by Guest Blogger
July 7, 2005
Last night we arrived at Ittoqqortoormiit near the mouth of Scoresby Sound, and went to anchor a bit off shore surrounded by floating ice
One of the younger villagers paddled out in his kayak. He
chatted with Millie, our translator, and took calls from shore on his
cell phone. Yep, with a population of about 500, they have cell phones
(about 300 of them), and high-speed internet access.
[So a special hello
to anyone from Ittoqqortoormiit reading this. Thank you for letting us
visit your village, and it was great talking with the many of you who
came on board.]
About the village
The first things I noticed were the colorful buildings – blue, red,
green and yellow – not clashing with the landscape but accenting it.
The next thing I noticed was the sound of the dogs. You could hear them
all the way from the ship – a yowling noise different from dogs back
home. Once ashore, I got a closer look. They seemed friendly enough,
but were working dogs – not the sort you pat on the head and throw a
They looked tough, and like they had a lot of character.
Later I watched one of the villagers cutting up red meat for his dogs.
The dogs watched too, with considerably more intensity. They howled in
concert, working themselves up in a frenzy, but once fed quieted right
down – not wasting time begging for more.
My hour ashore almost up, I headed back to the boat landing. On the way, I
surveyed the town’s layout. There was a church in the center, a small
hospital (with a dental clinic), a little tourist office (they
occasionally get tourist ships here) and a general store. Not much food
in the store though. No fresh fruit or vegetables. You can’t farm in
this part of the world, and there’s been no supply ship for months.
Later, discussing global warming, villagers told our translator Millie
that years ago they used to hunt for almost all of their food. Now,
because the ice has become too thin to hunt on for much of the year,
they are now forced to rely more and more on store bought food.
Phil (bosun) was shuttling people out in one of
our boats, but it seemed like every kid in town was trying to get on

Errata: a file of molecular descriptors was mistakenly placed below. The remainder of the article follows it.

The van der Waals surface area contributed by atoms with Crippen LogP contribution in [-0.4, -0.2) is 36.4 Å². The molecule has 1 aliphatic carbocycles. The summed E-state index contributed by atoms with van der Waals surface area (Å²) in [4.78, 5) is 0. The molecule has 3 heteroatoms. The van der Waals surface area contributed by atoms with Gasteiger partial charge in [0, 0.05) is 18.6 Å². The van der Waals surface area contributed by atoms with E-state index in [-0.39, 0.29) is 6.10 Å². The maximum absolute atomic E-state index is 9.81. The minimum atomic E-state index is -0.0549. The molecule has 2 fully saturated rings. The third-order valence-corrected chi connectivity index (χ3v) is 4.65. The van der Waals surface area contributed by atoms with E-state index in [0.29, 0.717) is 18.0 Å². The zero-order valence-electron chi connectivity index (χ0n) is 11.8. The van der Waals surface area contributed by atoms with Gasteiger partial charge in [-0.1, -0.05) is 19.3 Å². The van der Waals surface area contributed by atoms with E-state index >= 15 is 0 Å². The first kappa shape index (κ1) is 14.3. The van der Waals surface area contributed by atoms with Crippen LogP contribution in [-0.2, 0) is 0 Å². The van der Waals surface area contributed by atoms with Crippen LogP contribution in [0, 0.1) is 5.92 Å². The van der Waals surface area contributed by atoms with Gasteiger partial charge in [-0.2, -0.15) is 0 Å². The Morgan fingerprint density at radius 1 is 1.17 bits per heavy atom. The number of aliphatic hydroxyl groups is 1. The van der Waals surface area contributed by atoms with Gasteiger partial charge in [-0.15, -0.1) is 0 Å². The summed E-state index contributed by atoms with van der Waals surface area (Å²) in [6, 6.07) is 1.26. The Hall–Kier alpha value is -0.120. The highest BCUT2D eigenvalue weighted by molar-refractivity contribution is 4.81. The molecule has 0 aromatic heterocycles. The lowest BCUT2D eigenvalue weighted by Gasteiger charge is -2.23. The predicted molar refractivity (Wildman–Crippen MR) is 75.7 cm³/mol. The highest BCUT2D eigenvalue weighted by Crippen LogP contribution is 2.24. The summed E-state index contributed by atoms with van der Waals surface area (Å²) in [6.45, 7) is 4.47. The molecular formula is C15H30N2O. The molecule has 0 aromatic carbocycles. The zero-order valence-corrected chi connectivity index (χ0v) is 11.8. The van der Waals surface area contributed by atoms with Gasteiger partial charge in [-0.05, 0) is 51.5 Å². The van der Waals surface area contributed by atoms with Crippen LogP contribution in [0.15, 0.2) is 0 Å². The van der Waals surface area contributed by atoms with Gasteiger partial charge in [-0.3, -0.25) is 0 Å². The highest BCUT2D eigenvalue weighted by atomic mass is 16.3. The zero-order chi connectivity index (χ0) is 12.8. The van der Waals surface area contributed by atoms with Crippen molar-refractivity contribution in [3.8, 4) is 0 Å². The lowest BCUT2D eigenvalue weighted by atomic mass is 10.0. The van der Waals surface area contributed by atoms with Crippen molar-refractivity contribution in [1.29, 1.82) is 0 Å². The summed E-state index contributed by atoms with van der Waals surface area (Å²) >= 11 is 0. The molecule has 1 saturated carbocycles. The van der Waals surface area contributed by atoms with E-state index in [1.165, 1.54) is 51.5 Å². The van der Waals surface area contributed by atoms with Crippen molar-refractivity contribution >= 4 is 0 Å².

board. Driving slowly to the ship, Phil let village kids take turns
putting their hands on the wheel to “help him steer.” You could see
they loved it. On the ship, kids were everywhere – examining things,
climbing ladders, and playing tag on deck. Despite all their
rambunctiousness, I saw they respected the boundaries we’d set up. None
of them went past the rope put across the stern to keep people away from
the helicopter, and none of them went into roped off accommodation areas.
One Greenland custom is dropping in on friends for kaffemik (coffee) to
celebrate special occasions. It’s a nice way of wishing well, so we had
some out for our guests.
Meanwhile, the kids went crazy over the apples
Isha handed out. Many of the younger villagers spoke English. We talked
about what it’s like to work on a ship, and live in a Greenland
village. I was only a little surprised to find out they have a disco
here, and listen to a lot of the same stuff as in the U.S. One teenager
with a big “50 cent” patch on his pants told me they like a wide variety
of music. Apparently, Eminem’s big, along with Metallica and pop music
in general, but the only live music in town is traditional Greenlandic.
Unfortunately, we couldn’t stay to hit the disco. (I’m guessing Tuesday
is a slow night anyway.) We’re eager to head north to Zackenberg
station, where they’ve been studying the effects of a changing climate
for a decade.